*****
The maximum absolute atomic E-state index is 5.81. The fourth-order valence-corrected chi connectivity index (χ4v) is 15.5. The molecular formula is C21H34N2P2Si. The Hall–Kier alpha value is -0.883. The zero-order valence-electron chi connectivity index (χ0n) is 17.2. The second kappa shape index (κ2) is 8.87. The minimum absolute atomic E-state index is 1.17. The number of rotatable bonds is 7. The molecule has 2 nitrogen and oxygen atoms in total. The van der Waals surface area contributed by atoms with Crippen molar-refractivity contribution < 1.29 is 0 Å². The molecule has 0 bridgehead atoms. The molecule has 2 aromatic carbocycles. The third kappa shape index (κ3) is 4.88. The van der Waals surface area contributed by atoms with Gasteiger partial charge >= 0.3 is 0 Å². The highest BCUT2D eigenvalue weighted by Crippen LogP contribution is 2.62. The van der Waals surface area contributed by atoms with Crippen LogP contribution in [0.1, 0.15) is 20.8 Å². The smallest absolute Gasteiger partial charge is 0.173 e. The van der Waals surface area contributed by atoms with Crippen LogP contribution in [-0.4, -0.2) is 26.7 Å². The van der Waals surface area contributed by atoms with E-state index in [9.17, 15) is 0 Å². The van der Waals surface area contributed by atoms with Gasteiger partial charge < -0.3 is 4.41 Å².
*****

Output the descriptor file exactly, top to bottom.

The maximum absolute atomic E-state index is 5.81. The fourth-order valence-corrected chi connectivity index (χ4v) is 15.5. The molecular formula is C21H34N2P2Si. The Hall–Kier alpha value is -0.883. The zero-order valence-electron chi connectivity index (χ0n) is 17.2. The second kappa shape index (κ2) is 8.87. The minimum absolute atomic E-state index is 1.17. The number of rotatable bonds is 7. The molecule has 2 nitrogen and oxygen atoms in total. The van der Waals surface area contributed by atoms with Crippen molar-refractivity contribution < 1.29 is 0 Å². The molecule has 0 bridgehead atoms. The molecule has 2 aromatic carbocycles. The third kappa shape index (κ3) is 4.88. The van der Waals surface area contributed by atoms with Gasteiger partial charge >= 0.3 is 0 Å². The highest BCUT2D eigenvalue weighted by Crippen LogP contribution is 2.62. The van der Waals surface area contributed by atoms with Crippen LogP contribution in [0.1, 0.15) is 20.8 Å². The smallest absolute Gasteiger partial charge is 0.173 e. The van der Waals surface area contributed by atoms with Crippen LogP contribution in [-0.4, -0.2) is 26.7 Å². The van der Waals surface area contributed by atoms with E-state index in [9.17, 15) is 0 Å². The van der Waals surface area contributed by atoms with Gasteiger partial charge < -0.3 is 4.41 Å².